In my opinion, the decision in Stanislaus is flawed and must be revisited. However, this is not the subject of discussion today. Neither of these Supreme Court cases dealt with the question of freedom of choice in the context of religion and marriage. Most recently, in the now well-known Hadiya case, the Supreme Court said that the Kerala high court had transgressed on Hadiya’s constitutional rights by questioning her right to marry.
But I still worry.
Already the Supreme Court has refused to stay this ordinance. The Chief Justice of India has made some observations about whether falling in love is a crime, etc., but nothing beyond that.
Unfortunately, there seems to be no parity when it comes to the exercise of power by the Supreme Court. Some issues, like farm laws and Maratha reservations capture the court’s attention, but others, like the Citizenship Amendment Act, Article 370 and Kashmir, electoral bonds, and this “love jihad” ordinance, mysteriously do not evoke a response.
Hadiya is an individual case. My fear is that the Supreme Court may not be as proactive when it comes to the larger question of the constitutionality of the ordinance itself. It may end up just sitting on the issue when it comes up before the court.
Our Supreme Court is regarded as one of the most powerful courts, but is it really, especially regarding constitutional protections?
Why should we be concerned?
In this context, you may well ask, why should ordinary people be concerned.
The ordinance itself is mostly rhetoric. This is a mechanism for the ruling party and politicians to pander to vote banks and create factions in society. So we should treat all this with appropriate caution and wariness.
More than whom it targets, the ordinance and the accompanying rhetoric is symbolic of how social fabric is being aggressively and fundamentally changed by the sheer brute force of the executive. I think this is what should be troubling us.
You can see that overall, the ordinance does at least four things: first, it reinforces the idea of a patriarchal society, a patriarchal Hindu state, to be precise. Patriarchy and “manhood” feel threatened as women get liberated in modern society.
The current BJP-led government has had a long infamous history of revivalism, seeking to return to some imagined glories of ancient Indian civilisation. This takes the form of cultural nationalism, where anyone celebrating “western” festivals such as Valentine’s Day or even couples merely holding hands are ostracised and attacked.
As religious nationalism, it endorses the two-nation theory, which envisages a nation under Hindu rule, a Hindu Rashtra in Akhand Bharat (a United India). As Sarvakar propounded, “Hindu Rashtra (state), Hindu Jati (race) and Hindu Sanskriti (culture).” In this context, Muslims and Christians are viewed as foreigners, who are not indigenous to the territory of India, and whose religion originated in a separate holy land.
The government is operating with a stated, explicit communal agenda – of pitting community against community, whether it is in the Citizenship Amendment Act protests, where it was Hindus versus Muslims, or in the case of the ongoing farmers’ agitation, where it is being portraying as a dangerous Khalistani revival.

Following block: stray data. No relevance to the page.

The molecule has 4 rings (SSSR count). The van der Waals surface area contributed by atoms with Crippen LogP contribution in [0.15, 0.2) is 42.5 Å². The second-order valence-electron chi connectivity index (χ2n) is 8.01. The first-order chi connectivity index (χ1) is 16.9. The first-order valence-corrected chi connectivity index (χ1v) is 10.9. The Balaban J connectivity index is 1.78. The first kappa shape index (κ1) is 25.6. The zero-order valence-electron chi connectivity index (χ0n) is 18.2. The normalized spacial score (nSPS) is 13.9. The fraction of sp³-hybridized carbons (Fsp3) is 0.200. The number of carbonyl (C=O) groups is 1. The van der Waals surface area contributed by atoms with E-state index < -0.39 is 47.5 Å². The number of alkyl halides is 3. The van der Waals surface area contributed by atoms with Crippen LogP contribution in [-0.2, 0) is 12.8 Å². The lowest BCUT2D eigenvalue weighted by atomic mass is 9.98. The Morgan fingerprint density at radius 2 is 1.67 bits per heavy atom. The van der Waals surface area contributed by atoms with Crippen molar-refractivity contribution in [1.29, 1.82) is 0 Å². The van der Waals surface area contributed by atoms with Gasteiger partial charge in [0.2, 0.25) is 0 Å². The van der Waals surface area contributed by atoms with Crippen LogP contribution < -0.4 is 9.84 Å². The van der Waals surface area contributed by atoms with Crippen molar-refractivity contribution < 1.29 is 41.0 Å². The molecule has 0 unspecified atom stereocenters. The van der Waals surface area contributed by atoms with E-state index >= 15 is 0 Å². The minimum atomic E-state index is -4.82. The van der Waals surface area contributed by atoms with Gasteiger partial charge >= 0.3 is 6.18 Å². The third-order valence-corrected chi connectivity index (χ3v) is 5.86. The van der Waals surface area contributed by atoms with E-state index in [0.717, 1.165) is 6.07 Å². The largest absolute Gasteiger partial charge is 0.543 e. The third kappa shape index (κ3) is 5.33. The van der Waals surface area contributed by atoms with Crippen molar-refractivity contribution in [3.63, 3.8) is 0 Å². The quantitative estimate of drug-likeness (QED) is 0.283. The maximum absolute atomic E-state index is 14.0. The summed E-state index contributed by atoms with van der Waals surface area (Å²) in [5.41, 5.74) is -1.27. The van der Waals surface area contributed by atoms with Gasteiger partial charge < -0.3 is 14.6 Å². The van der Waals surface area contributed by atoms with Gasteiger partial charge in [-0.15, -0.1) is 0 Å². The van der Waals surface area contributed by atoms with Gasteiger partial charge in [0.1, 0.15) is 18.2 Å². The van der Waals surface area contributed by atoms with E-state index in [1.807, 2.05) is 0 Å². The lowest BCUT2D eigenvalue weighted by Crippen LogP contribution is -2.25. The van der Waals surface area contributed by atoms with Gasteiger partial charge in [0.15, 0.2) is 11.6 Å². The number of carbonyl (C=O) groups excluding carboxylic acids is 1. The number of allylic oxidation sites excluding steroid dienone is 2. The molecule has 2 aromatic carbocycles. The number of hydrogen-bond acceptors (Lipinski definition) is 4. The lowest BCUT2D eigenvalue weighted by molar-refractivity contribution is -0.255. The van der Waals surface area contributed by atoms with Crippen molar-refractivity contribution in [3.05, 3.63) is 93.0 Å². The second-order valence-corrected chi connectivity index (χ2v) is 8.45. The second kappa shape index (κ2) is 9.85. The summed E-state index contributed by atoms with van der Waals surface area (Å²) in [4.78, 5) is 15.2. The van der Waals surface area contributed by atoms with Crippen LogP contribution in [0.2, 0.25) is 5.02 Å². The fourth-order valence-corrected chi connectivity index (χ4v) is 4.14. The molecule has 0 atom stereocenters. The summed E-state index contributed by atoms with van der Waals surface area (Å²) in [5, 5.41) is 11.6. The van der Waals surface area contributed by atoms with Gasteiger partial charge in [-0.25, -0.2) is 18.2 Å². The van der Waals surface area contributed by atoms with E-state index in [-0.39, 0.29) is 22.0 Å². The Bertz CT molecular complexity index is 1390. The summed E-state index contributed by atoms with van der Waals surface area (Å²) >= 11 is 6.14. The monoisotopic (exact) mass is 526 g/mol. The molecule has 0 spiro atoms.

This brand of nationalism that is being practised in India today is no longer about merely harassing people for public displays of affection. It is much much more grave, and slowly creeping into every aspect of our lives.
People are being forced to sign up to a singular ideology. The beef ban and protests against cow slaughter are ways to prevent people from eating the food they want and effectively forcing a life choice on them.
What our leaders and their sycophants forget is that enforced nationalism cannot promote true culture. When a practice is arbitrarily prescribed and foisted, creative freedom is suppressed or vanishes completely. Only free souls can create abiding cultural values
Second, this ordinance pursues a regressive agenda. It demands that individual autonomy and free will must always be subjugated to community purpose. And of course, that community purpose itself is defined by a few individual men, who are presumed to know what is best for the rest of society.
The ordinance discusses only third party conversion of a person. It ignores a person’s own right to convert to another religion, which, surely, is far more important. Even if no conviction takes place, this has the effect of evoking fear in the minds of the minority.
Third, and for me, most troublingly, it denies agency to at least half, if not more, adult members of the population. Besides minors, the ordinance specifically identifies women and members of a Scheduled Caste or Tribe as “vulnerable” individuals. Clearly, it means that a woman cannot think for herself, however educated or accomplished or experienced she might be. This attitude is chauvinistic and reeks of male supremacy. If this is not lawmaking at its paternalistic worst, I do not know what is.
And fourth, the ordinance and those who support it, effectively support divisiveness. It creates an unnecessary communal rift in a peaceful society.
So much time and resource is wasted on this rhetoric and agenda, when we should be thinking about important policy matters, such as ensuring the right to livelihood and healthcare in the times of a pandemic.
Is this a society we want to live in?